Low income paying proportionately more than their fair share of CT taxes, study shows

Back • Publication Date: February 20, 2024 • Fiscal & Economics

Connecticut’s lower-income families continue to pay more than their fair share of taxes as a proportion of total earnings, with property taxes the main driver, a recent state study shows.

The inequity comes even as some cities and towns have lowered their base mill rates to help families who are seeing tax bills rise in tandem with the values of their homes since the real estate boom took off with the pandemic, the study shows.

In the latest installment of an ongoing tax “incidence” study, the Connecticut Department of Revenue Services analyzed Connecticut tax collections in 2020. The disruptions of the COVID-19 pandemic extended to tax collections, whether prompted by delayed tax filing deadlines or more earners opting for early retirement or extended work sabbaticals, to contain the spread of the virus.

But in a separate report last November, the Congressional Budget Office determined that the pandemic reduced income inequality by the largest margin on record dating back to 1979, due to federal assistance doled out to individuals and states.

The Connecticut General Assembly’s Committee on Finance, Revenue and Bonding signaled plans to review the DRS findings in a hearing this week or next pending finalization of schedules, with an eye on any possible changes in tax policy.

In the state study, DRS describes Connecticut income taxes as “slightly progressive and proportional” compared to other states, after applying models to existing data. But homeowners here continue to pay some of the highest property taxes in the country, adding up to 38.2 percent of collections in 2020 as calculated by DRS

“In the past when there were lower costs of living, people could save more and they could start to build that wealth slowly over time,” said Shira Markoff, senior policy director for the national advocacy group Prosperity Now, speaking last month during a forum hosted by Connecticut Voices for Children carried by CT-N. “But now people are really struggling — their earnings are usually not keeping up with their current expenses.”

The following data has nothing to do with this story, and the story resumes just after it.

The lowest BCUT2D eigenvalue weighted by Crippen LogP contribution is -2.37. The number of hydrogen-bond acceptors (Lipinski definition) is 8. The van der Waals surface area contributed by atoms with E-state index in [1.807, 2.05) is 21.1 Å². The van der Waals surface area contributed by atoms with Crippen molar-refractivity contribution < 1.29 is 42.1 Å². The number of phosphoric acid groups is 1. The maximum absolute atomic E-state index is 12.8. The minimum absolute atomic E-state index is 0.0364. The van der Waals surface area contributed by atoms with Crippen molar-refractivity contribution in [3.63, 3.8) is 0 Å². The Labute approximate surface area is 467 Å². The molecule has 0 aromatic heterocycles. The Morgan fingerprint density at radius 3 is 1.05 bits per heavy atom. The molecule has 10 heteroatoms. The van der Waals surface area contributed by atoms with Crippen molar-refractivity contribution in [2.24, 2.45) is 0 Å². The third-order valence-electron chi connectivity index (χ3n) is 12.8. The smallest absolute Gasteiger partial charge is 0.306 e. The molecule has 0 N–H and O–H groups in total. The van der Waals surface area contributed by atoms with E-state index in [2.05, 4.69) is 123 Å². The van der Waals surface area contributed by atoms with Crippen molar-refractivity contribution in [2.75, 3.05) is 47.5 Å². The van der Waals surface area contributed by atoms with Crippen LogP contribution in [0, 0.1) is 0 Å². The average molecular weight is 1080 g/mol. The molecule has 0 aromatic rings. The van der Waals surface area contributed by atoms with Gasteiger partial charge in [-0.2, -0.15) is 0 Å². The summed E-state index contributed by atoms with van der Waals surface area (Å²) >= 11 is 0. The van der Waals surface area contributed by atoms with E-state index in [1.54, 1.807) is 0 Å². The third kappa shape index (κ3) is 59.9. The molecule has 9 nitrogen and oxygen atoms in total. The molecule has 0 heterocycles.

Markoff added that investments are not taxed at the same rate as work earnings, producing a relatively higher tax obligation for those who lack significant stock or other holdings, creating an even wider gap between working poor and wealthy residents.

Gov. Ned Lamont approved income tax cuts last year intended to reduce further the amounts paid by middle-income earners, with his budget chief telling the legislature’s Committee on Finance, Revenue and Bonding earlier this month that the governor’s latest budget adjustments for next fiscal year starting July 1 included no new taxes.

In the early days of the 2024 so-called short-session of the Connecticut General Assembly, legislation has been proposed to include credits on property taxes. Other proposals include eliminating income taxes on Social Security benefits and individual retirement account distributions; creating a tax deduction for the cost of home health care and credits for long-term-care insurance premiums; or increasing deductions for contributions to college savings accounts and adding a credit for interest paid on student loans.

In a Monday study of income tax payments nationally to states by the Tax Foundation, income taxes amounted to 38 percent of all taxes in the 50 states in the 2022 fiscal year.

More than half of states cut individual income taxes between 2021 and 2023, with Massachusetts the lone state to increase its top marginal tax rate along with the District of Columbia. In the aggregate, Tax Foundation researchers dubbed 2023 a “historic pace of income tax rate reductions” in states nationally.

Includes prior reporting by Ken Dixon and John Moritz.

Alexander Soule is a business writer with Hearst Connecticut Media Group. He covers the state economy and other business news as well as penning a monthly column on personal finance for Connecticut Magazine. Before joining Hearst Connecticut, Alex started a growth economy website called Enterprise CT chronicling Connecticut startups. Before that, Alex spent six years with the Fairfield County Business Journal, and before that the Boston Business Journal, the Rochester Business Journal, Mass High Tech and InsuranceTimes in Boston. Alex is a Maine native who served a two-year enlistment in the U.S. Army (Fifth Infantry Division at Fort Polk, La.) before attending Connecticut College.
Authors: Alexander Soule •  Source: CT Post • View